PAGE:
Depending on who you are, a visit to the symphony can be described in many ways. “Inspiring,” if you are a classical-music lover; “boring,” if you are not. Most, however, would agree a night at the symphony is a sophisticated event, with an expectation of refined etiquette from its audience. So it’s easy to imagine that readers of the Chicago Tribune newspaper did a double-take upon reading its recent headline: “Fight Night At Chicago Symphony Orchestra”.
According to the paper, a fight broke out in the middle of a recent performance of Brahms’ Symphony No. 2. As the orchestra was drawing towards the end of the second movement, loud noises were heard overhead in one of the reserved box seats. Despite the fact that these box seats are considered the domain of the upper-crust of society, an argument over seats had descended into the ranks of a back-alley brawl. Following a heated discussion, one “gentleman” in his 30’s repeatedly struck a 67-year old man then fled the theater before police arrived. The victim suffered a cut to his head, but declined further medical treatment. The orchestra, itself, never missed a beat.
While this story is surprising to most and amusing to some, the reality is that such assaults occur far too regularly. Of course, one can safely assume a trip to the symphony is usually free of assault and battery, but what about a drive down the road, a walk to the store, or a normal day at school or work? Almost all of us can recall a moment where we or someone we loved was threatened or attacked during a seemingly day-to-day activity. For example, frightening incidents of road rage have been experienced by most drivers. Approximately 1.7 million workers annually are victims of violence at work according to a study by the U.S. Justice Department. And in schools, bullying is common, ranging from verbal taunts and threats, to physical assaults. Recently in California, for instance, a 10-year old girl died as the result of a blow to the head during a school-yard fight. Sadly, the reality is that regardless of lifestyle or location, you can’t completely prevent the possibility of such events. But there are important steps you should take if you are a victim.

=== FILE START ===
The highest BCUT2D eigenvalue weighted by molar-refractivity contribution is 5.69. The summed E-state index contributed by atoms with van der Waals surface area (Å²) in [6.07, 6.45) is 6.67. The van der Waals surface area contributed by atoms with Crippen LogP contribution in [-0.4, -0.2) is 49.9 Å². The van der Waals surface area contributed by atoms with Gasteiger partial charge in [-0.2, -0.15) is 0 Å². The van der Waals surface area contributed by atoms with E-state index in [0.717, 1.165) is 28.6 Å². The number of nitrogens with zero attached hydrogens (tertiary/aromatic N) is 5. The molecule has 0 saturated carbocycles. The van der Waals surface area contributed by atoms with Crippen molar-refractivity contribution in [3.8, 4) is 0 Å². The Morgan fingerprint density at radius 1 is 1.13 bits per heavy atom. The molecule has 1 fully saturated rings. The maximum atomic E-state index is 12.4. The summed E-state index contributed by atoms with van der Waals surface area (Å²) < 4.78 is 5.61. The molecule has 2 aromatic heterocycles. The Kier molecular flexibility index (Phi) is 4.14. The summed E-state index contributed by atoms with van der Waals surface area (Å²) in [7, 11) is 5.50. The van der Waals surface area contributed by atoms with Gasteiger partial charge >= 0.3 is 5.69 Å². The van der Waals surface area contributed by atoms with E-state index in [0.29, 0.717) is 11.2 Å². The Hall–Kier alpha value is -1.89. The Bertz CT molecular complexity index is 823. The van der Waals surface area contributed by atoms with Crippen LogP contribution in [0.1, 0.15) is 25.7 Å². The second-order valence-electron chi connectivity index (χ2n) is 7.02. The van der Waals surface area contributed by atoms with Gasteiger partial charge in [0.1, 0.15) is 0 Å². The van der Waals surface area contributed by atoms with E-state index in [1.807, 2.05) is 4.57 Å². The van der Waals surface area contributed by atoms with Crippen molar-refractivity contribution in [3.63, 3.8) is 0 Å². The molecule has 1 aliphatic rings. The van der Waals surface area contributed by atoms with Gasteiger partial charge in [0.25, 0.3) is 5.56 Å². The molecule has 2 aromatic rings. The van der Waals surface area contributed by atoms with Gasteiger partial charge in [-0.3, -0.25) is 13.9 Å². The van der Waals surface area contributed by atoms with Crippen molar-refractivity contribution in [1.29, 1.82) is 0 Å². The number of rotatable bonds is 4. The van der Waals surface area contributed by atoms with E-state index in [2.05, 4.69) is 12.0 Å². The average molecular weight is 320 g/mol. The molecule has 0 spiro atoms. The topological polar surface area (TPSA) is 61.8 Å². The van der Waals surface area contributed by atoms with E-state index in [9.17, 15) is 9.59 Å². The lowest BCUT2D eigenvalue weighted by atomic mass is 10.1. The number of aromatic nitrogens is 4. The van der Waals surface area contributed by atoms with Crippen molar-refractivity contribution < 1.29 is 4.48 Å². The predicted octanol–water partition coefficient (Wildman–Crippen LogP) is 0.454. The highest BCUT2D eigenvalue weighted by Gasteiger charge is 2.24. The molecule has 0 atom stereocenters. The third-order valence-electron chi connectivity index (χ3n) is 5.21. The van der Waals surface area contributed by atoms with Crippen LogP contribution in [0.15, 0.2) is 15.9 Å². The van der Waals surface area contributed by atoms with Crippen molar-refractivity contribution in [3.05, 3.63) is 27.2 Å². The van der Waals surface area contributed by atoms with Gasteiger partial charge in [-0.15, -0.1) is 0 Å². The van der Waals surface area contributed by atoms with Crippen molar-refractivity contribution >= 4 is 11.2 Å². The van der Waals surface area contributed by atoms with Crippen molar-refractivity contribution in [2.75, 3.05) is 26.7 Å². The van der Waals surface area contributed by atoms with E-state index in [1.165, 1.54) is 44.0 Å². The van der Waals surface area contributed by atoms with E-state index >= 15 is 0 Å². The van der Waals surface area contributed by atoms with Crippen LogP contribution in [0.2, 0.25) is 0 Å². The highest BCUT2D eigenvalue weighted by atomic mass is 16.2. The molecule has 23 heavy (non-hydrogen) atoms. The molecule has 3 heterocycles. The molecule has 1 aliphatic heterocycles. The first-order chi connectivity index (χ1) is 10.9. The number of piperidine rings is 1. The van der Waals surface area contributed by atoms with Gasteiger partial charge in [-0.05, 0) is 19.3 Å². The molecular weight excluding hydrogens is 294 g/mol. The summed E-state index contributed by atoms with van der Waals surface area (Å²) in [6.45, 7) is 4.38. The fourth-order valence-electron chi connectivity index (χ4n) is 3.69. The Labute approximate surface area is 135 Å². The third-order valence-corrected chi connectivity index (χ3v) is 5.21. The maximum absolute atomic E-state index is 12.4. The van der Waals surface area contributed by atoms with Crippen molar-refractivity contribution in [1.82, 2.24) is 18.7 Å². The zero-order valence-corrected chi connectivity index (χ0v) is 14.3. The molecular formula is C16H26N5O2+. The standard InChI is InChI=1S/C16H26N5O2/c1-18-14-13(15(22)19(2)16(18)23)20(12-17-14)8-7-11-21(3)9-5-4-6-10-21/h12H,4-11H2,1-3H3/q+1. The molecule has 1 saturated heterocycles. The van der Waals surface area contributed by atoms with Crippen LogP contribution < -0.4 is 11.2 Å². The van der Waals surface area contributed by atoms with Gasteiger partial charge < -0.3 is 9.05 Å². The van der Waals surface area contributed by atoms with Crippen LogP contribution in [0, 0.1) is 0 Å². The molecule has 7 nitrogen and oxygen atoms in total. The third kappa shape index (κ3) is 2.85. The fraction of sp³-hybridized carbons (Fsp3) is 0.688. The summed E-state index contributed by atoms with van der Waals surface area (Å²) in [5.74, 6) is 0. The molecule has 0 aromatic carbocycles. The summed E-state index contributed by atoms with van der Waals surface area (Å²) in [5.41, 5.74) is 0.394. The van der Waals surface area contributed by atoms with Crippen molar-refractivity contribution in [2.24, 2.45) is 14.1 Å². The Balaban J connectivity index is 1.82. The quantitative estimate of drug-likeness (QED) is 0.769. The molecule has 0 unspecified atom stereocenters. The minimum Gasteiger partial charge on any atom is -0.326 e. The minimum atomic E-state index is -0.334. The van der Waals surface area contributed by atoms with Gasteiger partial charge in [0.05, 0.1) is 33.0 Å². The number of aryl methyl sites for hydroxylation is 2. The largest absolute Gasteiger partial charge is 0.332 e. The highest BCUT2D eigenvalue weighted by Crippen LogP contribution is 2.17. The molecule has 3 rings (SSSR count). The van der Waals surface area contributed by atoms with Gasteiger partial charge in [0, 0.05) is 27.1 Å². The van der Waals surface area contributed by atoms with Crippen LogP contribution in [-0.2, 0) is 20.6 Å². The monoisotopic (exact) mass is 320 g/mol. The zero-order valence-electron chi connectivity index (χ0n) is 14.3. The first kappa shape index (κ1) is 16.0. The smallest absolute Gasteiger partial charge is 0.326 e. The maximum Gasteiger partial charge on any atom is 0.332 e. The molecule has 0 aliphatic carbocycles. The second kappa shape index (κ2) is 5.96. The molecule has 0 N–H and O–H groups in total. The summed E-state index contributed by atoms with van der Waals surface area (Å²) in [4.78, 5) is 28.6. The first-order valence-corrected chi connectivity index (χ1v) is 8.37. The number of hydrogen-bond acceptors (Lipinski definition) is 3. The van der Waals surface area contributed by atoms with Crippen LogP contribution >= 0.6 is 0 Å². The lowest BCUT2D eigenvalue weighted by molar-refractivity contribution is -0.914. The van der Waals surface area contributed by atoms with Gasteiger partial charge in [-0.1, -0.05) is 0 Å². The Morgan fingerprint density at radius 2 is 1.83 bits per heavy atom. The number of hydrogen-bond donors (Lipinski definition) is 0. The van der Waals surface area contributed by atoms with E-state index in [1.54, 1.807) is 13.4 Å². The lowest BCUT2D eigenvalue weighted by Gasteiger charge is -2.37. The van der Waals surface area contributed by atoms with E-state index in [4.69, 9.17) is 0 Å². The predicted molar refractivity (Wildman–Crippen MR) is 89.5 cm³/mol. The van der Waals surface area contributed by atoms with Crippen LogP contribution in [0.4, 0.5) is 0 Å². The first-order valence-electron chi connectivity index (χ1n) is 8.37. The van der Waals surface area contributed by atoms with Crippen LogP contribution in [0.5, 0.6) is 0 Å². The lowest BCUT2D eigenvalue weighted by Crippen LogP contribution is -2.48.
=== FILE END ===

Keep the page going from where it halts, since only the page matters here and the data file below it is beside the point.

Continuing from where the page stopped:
First, always report any kind of assault and/or battery to an authority such as police, even if only threats were involved. Not only may this possibly prevent any further escalation, it may provide important documentation of the event. Second, if a physical altercation took place, always seek medical help. Seemingly mild injuries can actually be far more serious than originally thought, especially blows to the head. This too will provide important documentation. Also, take pictures of any injuries or damages to property to record the occurrence, and get the names of any witnesses if possible. Third, consult an Illinois personal injury lawyer. It’s important to know that whether or not your attacker is charged with or found guilty of criminal activity, you still may have grounds to file civil charges. A civil suit may help you to recover such things as medical expenses, damages to yourself or to your property, and may provide you with an important sense of justice.
About the Author: Brooke Haley is a Marketing Associate at Millon & Peskin, Chicago workers compensation attorney that practice in the areas of Workers’ Compensation and Personal Injury. Millon & Peskin is a General Civil Litigation Practice with the goal of representing the interests of injured workers, throughout all applicable Courts in the State of Illinois. For more information about Illinois workers compensation lawyer,please visit www.millonpeskin.com.